What gives the film a lot of its tension is that Hook is played by a relative unknown. Put a big star in this role and the audience knows he's going to survive until the end. Stick a nobody in the role and now we're not so sure. Also, I wonder if calling the soldier Hook isn't an ironic nod to the Pvt. Hook in Zulu? The latter film is about heroic empire-building, while this one is about an empire falling apart. And that brings us back to the budget. A Marvel-sized payroll would have given us superfluous characters, action scenes that went on too long, and preening superstars. A low budget, like living on a low income, forces filmmakers into smart and creative choices. They can't paper over plot holes with money. The French film industry has been cranking out smart action-thrillers like '71 for years, and I can only wish there were filmmakers doing the same.

Wednesday, April 22, 2015

Book Review: American Rust (2009) by Philipp Meyer

This is Meyer's debut novel, and I'm so glad I read his second, The Son (my review), before this one. The Son is big, bold, self-assured and its few flaws are the result of too much ambition. American Rust reads like a novel created by a committee tasked with putting out a literary version of a multi-part New York Times piece on life in the Rust Belt. That Meyer is a good writer isn't in doubt; he writes sharp dialogue, his characters (the male ones, anyway) are rugged, edgy and painfully real, and his descriptions of landscapes, urban and natural, are superb. The problem here is that his novel doesn't have the ambition to be more than just a literary litany of what ails Pennsylvania's coal and steel towns.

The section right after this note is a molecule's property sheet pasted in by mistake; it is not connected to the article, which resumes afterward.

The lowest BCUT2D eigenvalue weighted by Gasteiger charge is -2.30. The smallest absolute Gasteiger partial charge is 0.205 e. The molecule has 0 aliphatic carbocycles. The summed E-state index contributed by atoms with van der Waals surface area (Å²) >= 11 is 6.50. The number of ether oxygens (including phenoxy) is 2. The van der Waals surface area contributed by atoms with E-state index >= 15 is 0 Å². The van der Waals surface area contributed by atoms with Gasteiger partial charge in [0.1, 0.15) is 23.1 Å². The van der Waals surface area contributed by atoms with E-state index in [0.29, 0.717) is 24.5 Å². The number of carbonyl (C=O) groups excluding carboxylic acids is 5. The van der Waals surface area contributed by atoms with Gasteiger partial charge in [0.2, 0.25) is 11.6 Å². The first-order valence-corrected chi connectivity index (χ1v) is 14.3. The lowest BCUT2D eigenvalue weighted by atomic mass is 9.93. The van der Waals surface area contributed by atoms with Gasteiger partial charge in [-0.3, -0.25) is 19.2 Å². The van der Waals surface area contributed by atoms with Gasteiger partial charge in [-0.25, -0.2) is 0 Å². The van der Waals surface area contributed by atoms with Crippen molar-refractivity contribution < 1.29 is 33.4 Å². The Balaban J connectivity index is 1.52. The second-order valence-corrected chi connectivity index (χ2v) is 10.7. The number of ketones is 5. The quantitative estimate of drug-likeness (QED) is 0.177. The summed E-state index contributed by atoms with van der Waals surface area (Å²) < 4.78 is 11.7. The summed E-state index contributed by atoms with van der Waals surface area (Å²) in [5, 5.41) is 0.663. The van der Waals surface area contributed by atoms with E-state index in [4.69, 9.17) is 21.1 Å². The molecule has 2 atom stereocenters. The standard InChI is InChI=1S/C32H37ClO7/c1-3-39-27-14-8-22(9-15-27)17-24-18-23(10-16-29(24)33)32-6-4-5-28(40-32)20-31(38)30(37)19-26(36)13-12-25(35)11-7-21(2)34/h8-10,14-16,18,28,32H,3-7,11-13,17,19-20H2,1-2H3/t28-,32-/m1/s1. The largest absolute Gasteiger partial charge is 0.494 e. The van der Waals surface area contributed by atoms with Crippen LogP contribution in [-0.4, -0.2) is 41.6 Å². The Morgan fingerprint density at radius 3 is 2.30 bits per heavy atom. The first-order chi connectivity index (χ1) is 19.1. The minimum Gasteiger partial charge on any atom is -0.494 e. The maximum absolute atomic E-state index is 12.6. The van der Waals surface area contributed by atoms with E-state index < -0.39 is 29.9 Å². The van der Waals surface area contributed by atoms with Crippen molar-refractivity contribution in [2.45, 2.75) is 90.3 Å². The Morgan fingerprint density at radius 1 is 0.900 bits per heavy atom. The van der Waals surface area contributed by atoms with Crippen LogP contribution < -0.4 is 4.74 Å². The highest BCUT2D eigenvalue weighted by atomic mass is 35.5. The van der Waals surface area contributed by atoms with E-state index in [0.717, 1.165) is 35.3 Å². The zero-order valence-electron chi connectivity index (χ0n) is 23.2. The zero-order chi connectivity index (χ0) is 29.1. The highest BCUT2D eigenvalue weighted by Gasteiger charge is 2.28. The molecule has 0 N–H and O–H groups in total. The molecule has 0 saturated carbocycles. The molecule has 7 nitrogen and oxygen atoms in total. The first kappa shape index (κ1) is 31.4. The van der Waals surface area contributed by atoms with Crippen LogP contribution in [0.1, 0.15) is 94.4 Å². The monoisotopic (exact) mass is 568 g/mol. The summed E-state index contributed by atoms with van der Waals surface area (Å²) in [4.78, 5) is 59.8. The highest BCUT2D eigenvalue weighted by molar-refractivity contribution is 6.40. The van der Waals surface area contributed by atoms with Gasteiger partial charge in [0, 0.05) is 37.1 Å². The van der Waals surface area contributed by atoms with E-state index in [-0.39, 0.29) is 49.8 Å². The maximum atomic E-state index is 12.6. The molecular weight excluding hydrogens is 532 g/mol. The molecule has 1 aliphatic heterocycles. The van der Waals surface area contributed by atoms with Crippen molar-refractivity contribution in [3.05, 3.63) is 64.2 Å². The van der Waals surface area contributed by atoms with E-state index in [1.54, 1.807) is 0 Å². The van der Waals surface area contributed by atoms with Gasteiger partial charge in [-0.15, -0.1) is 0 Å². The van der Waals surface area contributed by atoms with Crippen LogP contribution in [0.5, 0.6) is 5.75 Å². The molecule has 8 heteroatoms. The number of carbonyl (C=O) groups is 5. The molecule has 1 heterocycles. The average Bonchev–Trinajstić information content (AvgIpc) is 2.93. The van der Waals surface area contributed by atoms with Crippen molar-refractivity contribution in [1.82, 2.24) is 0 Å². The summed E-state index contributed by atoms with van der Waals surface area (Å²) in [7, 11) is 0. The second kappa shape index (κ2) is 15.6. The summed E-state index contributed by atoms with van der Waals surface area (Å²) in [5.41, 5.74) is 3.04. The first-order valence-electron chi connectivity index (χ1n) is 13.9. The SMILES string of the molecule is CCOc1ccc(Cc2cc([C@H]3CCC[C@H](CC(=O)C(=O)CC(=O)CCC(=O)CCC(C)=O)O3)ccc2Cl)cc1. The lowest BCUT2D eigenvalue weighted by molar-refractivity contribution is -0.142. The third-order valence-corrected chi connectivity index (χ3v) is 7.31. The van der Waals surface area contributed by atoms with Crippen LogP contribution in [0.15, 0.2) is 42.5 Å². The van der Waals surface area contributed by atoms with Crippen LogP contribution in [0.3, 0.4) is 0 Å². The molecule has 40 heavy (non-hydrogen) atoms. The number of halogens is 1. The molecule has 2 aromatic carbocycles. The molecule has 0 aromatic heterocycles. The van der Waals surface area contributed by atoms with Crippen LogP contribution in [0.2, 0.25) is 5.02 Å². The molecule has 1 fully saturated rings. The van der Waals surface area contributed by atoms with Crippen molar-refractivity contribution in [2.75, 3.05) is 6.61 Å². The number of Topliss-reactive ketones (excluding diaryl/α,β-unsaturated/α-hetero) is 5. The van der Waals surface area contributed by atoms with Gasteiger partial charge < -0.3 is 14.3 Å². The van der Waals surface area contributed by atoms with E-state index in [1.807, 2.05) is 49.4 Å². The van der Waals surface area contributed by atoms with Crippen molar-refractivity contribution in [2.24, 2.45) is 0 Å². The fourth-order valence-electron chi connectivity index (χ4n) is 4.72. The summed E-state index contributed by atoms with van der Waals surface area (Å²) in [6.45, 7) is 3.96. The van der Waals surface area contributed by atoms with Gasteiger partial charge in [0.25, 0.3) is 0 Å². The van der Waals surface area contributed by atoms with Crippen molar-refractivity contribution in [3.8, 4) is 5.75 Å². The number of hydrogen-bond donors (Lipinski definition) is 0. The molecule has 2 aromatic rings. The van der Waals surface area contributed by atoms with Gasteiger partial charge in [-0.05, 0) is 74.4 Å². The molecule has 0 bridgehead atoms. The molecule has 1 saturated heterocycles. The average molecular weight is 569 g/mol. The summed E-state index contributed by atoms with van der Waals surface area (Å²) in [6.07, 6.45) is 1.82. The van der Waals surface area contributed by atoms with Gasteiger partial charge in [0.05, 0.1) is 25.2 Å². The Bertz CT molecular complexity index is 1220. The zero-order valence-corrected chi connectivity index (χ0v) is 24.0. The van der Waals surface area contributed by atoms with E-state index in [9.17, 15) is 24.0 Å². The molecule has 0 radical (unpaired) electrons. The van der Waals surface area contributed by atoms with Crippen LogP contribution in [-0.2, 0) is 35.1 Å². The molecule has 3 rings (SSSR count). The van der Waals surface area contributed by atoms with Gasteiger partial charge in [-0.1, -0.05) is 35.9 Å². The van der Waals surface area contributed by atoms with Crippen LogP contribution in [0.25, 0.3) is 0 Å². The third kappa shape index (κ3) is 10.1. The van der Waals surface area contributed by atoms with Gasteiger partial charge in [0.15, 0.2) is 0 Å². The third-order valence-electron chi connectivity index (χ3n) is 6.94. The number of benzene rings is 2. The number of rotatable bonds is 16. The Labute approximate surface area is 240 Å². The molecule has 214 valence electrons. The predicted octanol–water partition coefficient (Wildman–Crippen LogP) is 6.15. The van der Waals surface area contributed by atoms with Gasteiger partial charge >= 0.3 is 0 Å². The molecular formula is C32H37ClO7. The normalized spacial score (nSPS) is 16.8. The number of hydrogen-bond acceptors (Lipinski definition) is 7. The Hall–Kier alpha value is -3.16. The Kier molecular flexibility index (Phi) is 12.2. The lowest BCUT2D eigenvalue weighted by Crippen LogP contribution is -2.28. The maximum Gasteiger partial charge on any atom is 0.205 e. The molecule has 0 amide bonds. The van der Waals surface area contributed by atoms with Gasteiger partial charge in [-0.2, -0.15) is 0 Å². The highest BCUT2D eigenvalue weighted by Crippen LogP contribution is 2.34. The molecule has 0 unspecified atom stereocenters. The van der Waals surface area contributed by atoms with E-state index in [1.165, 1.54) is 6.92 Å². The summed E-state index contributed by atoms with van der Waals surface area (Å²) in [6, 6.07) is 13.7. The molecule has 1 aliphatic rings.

The two central characters are Isaac and Billy, best friends, both barely out of their teens, and both unsure what to do with their lives. They live in Buell, PA, and like every other town in the region it's been economically devastated by the death of the US steel industry. Those who aren't unemployed are working for minimum wage or are living a semi-criminal life. Isaac steals some money from his crippled father and decides to hit the road to California by hopping freight trains. Billy, an ex-high school football star, opts to accompany him for no better reason than it seems like a good idea at the time. They are an unlikely pair; Isaac is a weedy brainiac and Billy is a jock with a penchant for violence. They've barely started on their journey when they have an altercation with three homeless men that ends with Isaac accidentally killing one of them by way of defending Billy. A few days later Billy is arrested and charged with the murder, which he doesn't deny in an act of self-sacrifice to give some meaning to his selfish and wasted life. Isaac, meanwhile, goes on the run. Isaac's and Billy's fractured families are drawn into the story, but it's at this point that the story runs aground. The novel is told from the POV of a half dozen or so characters, but what's missing is a compelling narrative. Once Billy's arrested the story drags its feet as we hear from the different characters and their stories of despair and struggle in the heart of the Rust Belt. The only tension or narrative momentum is provided by Billy's stint in jail as he awaits trial and faces the wrath of prison gangs. The writing in this section is excellent, but it could just as well have been dropped in from a standard crime fiction novel.